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according adopted already amendment appears authority battle become bill Boston British called cause character Chief Justice citizens civil colored commerce Committee communication condition Congress considered Constitution course Court death duty early England equal especially establish exist fail followed freedom French friends give Government guaranties hands honor House human important Independence interest Italy Justice land less letter Liberty Lincoln look March Massachusetts means ment military moved nature needed never officers once origin party passed patriot peace persons political present President principle prisoners question reason Rebel Rebellion received recognized regard remark Representatives Republic Republican resolution retaliation rule Senator ship slave Slavery speech Sumner testimony things tion treaty Union United Virginia vote whole wrote York
Page 425 - And I will punish the world for their evil, And the wicked for their iniquity ; And I will cause the arrogancy of the proud to cease, And will lay low the haughtiness of the terrible. I will make a man more precious than fine gold ; Even a man than the golden wedge of Ophir.
Page 448 - And I further declare and make known that such persons, of suitable condition will be received into the armed service of the United States to garrison forts, positions, stations, and other places and to man vessels of all sorts in said service. And upon this act, sincerely believed to be an act of justice, warranted by the Constitution upon military necessity, I invoke the considerate judgment of mankind and the gracious favor of Almighty God.
Page 79 - ... and by virtue of the power and for the purpose aforesaid i do order and declare that all persons held as slaves within said designated states and parts of states are and henceforward shall be free and that the executive government of the united states including the military and naval authorities thereof will recognize and maintain the freedom of said persons...
Page 270 - They had for more than a century before been regarded as beings of an inferior order, and altogether unfit to associate with the white race, either in social or political relations ; and so far inferior that they had no rights which the white man was bound to respect, and that the negro might justly and lawfully be reduced to slavery for his benefit.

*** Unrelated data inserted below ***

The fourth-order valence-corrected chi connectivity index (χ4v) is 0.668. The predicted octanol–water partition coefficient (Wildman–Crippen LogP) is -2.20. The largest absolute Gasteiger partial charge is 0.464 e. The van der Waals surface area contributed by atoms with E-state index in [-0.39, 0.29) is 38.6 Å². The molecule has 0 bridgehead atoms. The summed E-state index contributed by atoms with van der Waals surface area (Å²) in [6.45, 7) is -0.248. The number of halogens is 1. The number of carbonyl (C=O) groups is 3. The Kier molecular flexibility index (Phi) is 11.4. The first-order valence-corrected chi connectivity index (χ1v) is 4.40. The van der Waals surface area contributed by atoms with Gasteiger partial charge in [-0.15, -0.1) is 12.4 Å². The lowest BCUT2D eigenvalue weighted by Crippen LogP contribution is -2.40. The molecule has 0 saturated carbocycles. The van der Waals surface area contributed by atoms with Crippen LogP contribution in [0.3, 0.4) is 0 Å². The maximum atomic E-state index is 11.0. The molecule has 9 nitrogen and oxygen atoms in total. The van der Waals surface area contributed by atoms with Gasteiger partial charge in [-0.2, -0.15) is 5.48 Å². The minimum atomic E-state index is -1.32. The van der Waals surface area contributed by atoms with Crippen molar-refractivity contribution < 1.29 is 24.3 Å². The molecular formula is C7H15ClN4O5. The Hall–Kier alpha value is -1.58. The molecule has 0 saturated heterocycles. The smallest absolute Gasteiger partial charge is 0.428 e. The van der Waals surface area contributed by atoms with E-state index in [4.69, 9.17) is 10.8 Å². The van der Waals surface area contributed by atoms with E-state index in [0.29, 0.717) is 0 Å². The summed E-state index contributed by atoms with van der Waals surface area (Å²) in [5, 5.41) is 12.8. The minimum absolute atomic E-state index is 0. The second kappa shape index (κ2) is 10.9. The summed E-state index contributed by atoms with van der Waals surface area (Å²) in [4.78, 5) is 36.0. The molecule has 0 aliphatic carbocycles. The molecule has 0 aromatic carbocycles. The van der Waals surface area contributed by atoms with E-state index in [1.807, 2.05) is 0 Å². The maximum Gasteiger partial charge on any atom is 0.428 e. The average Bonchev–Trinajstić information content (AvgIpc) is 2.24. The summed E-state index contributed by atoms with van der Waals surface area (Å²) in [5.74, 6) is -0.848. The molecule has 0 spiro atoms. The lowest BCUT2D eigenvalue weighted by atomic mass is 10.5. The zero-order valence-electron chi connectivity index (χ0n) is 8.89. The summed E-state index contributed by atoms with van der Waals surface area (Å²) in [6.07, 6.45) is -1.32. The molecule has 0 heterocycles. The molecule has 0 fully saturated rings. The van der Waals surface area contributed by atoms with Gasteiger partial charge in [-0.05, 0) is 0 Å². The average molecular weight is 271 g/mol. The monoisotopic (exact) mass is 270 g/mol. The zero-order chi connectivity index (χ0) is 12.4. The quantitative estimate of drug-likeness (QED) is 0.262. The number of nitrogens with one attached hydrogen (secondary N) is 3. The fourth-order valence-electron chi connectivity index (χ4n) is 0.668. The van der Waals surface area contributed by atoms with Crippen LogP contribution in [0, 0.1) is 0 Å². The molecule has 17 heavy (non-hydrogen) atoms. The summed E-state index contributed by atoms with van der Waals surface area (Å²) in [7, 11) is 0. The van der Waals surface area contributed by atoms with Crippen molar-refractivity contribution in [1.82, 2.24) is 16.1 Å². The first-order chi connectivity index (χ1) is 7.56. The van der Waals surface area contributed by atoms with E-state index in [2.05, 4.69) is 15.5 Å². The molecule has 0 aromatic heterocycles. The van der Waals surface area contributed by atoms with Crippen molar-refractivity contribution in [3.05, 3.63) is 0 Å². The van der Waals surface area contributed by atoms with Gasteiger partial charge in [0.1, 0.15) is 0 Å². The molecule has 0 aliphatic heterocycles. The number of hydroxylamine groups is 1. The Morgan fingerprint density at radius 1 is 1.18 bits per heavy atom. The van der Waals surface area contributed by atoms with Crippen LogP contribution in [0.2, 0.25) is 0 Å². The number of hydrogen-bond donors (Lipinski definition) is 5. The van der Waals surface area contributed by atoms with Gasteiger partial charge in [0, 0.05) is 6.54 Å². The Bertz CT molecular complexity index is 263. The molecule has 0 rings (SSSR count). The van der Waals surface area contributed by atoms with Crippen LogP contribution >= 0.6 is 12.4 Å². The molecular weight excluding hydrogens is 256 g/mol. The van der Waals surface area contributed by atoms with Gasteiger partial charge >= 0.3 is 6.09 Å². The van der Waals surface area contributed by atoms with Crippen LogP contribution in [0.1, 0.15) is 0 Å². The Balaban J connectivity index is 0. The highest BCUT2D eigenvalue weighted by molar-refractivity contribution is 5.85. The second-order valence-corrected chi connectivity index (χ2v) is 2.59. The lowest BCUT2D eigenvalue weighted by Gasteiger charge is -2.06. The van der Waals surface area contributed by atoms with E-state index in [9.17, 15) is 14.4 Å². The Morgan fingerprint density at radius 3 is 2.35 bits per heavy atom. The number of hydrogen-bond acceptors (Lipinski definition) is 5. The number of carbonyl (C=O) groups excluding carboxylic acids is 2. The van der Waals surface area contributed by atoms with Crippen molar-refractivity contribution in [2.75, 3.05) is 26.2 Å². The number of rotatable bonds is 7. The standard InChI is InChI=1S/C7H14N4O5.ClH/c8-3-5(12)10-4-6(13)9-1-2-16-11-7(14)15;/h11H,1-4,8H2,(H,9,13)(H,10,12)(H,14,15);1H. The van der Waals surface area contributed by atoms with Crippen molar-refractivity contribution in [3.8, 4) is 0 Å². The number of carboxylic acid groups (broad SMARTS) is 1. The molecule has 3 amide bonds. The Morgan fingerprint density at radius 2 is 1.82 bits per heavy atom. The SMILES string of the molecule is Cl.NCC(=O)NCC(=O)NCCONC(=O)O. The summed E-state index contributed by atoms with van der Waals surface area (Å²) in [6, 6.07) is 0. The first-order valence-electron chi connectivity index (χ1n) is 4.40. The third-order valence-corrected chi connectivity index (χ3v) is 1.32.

Page 274 - This opinion was at that time fixed and universal in the civilized portion of the white race. It was regarded as an axiom in morals, as well as in politics, which no one thought of disputing, or supposed to be open to dispute...
Page 386 - This is a world of compensation; and he who would be no slave must consent to have no slave. Those who deny freedom to others deserve it not for themselves, and, under a just God, cannot long retain it.
Page 467 - That hereafter every person elected or appointed to any office of honor or profit under the government of the United States, either in the civil, military or naval departments of the public service, excepting the President of the United States...
Page 256 - It is obviously impracticable in the federal government of these States to secure all rights of independent sovereignty to each, and yet provide for the interest and safety of all. Individuals entering into society must give up a share of liberty to preserve the rest.
Page 256 - In all our deliberations on this subject we kept steadily in our view that which appears to us the greatest interest of every true American, the consolidation of our Union, in which is involved our prosperity, felicity, safety, perhaps our national existence.